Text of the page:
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If you have more than a handful of employees, chances are it’s time to create an employee handbook. There are many benefits for your organization to having an employee handbook. For example, it’s the perfect way to distribute the same information to all employees. It’s also a good way to let employees know what is expected of them. Employee handbooks should contain policies, benefits, performance expectations, and more. Our staffers at Atlas Consulting have compiled some tips on creating an employee handbook.

 

Start with an introduction. The beginning of your handbook should state the purpose of the book, a message from the President/CEO, company history, mission, values, and business goals.

 

Next, include general employment information. This section should include policies such as, Equal Employment Opportunity, Accommodation for People with Disabilities, Personnel File, Harassment and Discrimination Reporting, and Fraternization. Aside from policies, include employment eligibility, employment of relatives, and any other relevant employment information.

 

Don’t forget to include an attendance policy. Start by defining exempt and non-exempt employees. Also include the normal working hours for full and part-time employees. Make sure to state the rules for part-time employees and how overtime compensation works, including break and lunch periods. This is also a good place for severe weather and emergency closing information.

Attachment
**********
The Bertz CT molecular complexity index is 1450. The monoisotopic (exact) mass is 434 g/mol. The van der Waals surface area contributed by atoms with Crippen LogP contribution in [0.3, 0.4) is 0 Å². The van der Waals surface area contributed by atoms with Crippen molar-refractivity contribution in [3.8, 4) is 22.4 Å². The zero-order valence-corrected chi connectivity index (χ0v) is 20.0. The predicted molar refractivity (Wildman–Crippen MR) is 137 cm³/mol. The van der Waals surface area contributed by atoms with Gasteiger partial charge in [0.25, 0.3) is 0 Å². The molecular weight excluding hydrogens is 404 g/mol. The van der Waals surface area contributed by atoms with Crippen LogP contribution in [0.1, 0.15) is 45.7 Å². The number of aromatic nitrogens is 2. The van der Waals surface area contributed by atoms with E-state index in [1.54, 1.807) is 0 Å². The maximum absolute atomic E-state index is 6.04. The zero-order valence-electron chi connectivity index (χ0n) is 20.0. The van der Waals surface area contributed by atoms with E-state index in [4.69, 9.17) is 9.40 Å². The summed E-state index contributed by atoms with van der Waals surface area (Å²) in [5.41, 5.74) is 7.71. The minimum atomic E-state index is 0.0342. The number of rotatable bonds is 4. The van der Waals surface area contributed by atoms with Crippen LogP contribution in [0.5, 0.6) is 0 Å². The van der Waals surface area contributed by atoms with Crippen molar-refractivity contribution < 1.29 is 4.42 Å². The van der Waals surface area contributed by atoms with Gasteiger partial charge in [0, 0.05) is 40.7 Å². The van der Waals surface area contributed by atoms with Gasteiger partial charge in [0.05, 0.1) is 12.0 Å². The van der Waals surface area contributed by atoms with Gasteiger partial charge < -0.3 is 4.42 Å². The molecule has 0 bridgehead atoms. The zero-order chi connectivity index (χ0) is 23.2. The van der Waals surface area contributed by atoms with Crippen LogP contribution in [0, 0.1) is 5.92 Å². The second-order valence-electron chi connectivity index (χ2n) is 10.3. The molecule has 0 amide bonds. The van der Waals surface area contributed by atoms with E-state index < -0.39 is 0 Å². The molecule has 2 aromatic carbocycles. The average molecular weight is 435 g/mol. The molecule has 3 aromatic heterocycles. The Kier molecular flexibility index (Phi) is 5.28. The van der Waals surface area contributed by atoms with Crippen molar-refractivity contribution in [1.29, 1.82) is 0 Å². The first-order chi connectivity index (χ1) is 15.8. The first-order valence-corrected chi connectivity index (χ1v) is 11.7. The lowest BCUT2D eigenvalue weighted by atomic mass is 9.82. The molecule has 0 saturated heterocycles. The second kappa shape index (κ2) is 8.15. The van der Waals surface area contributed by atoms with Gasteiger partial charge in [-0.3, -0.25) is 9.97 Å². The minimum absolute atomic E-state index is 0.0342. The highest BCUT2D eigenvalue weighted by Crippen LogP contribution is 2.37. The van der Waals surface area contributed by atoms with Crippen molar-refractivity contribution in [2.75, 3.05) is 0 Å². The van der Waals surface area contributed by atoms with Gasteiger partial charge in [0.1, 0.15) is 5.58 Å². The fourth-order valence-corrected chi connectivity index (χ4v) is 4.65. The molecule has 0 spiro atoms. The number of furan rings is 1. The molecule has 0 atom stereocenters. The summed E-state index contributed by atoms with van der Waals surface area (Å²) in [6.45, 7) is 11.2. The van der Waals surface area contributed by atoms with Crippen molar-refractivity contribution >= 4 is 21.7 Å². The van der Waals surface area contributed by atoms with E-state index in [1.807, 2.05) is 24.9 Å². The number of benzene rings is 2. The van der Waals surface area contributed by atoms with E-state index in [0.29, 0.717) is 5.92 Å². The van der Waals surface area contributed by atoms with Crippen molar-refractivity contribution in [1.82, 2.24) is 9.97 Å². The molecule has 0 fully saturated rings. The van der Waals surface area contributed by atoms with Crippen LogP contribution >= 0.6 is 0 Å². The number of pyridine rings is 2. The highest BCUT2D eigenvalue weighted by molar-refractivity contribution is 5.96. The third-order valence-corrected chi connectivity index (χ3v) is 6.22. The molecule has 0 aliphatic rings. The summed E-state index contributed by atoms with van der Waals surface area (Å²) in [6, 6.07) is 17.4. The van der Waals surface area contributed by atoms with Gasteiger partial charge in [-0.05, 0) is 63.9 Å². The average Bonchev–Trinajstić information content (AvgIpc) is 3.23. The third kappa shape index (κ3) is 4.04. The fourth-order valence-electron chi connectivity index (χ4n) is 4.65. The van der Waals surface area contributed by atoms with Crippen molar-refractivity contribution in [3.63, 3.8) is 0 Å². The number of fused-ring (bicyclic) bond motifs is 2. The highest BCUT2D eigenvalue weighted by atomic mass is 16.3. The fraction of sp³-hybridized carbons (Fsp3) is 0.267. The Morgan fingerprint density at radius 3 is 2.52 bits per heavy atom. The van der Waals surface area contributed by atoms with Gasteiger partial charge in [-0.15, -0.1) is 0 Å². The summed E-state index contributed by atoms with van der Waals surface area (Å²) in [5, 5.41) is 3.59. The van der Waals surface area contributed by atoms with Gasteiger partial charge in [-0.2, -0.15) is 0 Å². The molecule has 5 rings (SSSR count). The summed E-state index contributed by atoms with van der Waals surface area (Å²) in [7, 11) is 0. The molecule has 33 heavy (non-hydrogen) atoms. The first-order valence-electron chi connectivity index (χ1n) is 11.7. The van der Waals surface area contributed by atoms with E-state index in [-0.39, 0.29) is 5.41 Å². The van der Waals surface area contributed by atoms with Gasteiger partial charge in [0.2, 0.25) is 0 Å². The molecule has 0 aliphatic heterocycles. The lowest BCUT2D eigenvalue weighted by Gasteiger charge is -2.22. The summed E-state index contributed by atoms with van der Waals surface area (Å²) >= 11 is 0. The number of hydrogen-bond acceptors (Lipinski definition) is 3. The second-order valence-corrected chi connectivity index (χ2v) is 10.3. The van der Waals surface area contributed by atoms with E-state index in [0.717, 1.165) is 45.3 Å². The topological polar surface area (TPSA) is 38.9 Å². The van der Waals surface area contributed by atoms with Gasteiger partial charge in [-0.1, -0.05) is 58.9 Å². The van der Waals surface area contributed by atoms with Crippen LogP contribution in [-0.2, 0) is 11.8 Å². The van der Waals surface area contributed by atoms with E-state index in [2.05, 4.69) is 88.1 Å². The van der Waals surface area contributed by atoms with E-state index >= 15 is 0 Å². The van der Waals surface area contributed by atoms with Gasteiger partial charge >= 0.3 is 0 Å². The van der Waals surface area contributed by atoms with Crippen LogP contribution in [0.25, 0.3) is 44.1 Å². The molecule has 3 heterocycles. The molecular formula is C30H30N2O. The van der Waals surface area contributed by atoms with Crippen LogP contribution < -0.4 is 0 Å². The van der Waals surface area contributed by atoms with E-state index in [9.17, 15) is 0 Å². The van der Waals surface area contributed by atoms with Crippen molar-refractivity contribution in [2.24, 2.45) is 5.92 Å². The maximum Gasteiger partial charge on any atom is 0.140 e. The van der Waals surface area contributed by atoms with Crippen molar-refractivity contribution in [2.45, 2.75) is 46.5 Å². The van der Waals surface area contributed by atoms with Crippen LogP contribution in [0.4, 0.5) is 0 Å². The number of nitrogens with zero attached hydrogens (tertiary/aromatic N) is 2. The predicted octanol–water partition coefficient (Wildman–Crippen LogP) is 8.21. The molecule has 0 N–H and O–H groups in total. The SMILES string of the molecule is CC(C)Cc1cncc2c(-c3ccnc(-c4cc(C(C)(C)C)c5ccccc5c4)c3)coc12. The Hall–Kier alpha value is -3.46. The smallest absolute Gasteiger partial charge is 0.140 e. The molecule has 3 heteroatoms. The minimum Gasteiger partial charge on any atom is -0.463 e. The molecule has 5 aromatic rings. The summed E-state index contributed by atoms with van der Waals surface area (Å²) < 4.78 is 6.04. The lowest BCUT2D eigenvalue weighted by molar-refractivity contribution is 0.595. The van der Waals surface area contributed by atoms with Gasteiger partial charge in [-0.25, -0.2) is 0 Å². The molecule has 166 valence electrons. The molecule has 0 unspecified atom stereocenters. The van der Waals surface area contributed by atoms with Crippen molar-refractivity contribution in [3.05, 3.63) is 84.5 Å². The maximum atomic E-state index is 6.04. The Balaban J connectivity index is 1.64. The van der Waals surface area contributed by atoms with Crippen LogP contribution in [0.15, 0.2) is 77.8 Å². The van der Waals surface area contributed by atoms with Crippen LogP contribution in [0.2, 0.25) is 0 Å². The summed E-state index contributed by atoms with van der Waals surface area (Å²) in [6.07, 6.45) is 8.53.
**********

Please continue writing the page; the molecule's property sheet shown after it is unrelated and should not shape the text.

Make sure to add a section on workplace professionalism. This portion of the handbook should include work dress code, drugs and alcohol free workplace information, workplace violence, safety and security, parking, workplace visitors, and accepting and giving client gifts.

 

Another important section of the handbook is compensation and benefits and payroll information. Information to include is compensation schedule, recording time worked, 401(k) plan, various insurance information, bonuses, employee discounts, etc.

 

Although those are all key topics for an employee handbook, you may want to consider policies for other situations that arise in the workplace. Some situations include: monitoring in the workplace, computer and Internet policy, social media policy, performance development planning, progressive discipline, employment termination, and exit interviews.

 

This may seem like a lot of information, and it is. For ways on best utilizing this information and creating a successful employee handbook, contact one of our staffers today.

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